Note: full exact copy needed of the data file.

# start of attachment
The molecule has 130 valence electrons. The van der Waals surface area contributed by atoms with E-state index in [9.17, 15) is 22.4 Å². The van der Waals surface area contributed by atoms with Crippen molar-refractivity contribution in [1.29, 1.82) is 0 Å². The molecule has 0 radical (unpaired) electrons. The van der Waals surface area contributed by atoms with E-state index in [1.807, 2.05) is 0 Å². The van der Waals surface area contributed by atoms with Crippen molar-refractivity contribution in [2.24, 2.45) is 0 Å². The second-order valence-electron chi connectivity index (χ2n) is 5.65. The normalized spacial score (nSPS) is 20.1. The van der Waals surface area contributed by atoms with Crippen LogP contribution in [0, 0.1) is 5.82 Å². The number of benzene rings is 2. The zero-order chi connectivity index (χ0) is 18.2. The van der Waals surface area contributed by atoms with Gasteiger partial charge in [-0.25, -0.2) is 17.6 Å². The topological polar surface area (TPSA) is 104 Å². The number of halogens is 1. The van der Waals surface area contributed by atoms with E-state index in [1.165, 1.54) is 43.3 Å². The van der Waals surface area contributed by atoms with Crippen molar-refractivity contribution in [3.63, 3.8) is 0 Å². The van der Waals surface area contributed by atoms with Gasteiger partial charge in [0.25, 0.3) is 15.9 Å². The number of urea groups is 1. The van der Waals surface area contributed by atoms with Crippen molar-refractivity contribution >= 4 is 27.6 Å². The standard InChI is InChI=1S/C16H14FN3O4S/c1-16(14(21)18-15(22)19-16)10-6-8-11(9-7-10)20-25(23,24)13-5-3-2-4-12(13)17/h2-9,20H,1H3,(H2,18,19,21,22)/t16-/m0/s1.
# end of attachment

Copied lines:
The molecule has 130 valence electrons. The van der Waals surface area contributed by atoms with E-state index in [9.17, 15) is 22.4 Å². The van der Waals surface area contributed by atoms with Crippen molar-refractivity contribution in [1.29, 1.82) is 0 Å². The molecule has 0 radical (unpaired) electrons. The van der Waals surface area contributed by atoms with E-state index in [1.807, 2.05) is 0 Å². The van der Waals surface area contributed by atoms with Crippen molar-refractivity contribution in [2.24, 2.45) is 0 Å². The second-order valence-electron chi connectivity index (χ2n) is 5.65. The normalized spacial score (nSPS) is 20.1. The van der Waals surface area contributed by atoms with Crippen LogP contribution in [0, 0.1) is 5.82 Å². The number of benzene rings is 2. The zero-order chi connectivity index (χ0) is 18.2. The van der Waals surface area contributed by atoms with Gasteiger partial charge in [-0.25, -0.2) is 17.6 Å². The topological polar surface area (TPSA) is 104 Å². The number of halogens is 1. The van der Waals surface area contributed by atoms with E-state index in [1.165, 1.54) is 43.3 Å². The van der Waals surface area contributed by atoms with Crippen molar-refractivity contribution in [3.63, 3.8) is 0 Å². The van der Waals surface area contributed by atoms with Gasteiger partial charge in [0.25, 0.3) is 15.9 Å². The number of urea groups is 1. The van der Waals surface area contributed by atoms with Crippen molar-refractivity contribution >= 4 is 27.6 Å². The standard InChI is InChI=1S/C16H14FN3O4S/c1-16(14(21)18-15(22)19-16)10-6-8-11(9-7-10)20-25(23,24)13-5-3-2-4-12(13)17/h2-9,20H,1H3,(H2,18,19,21,22)/t16-/m0/s1.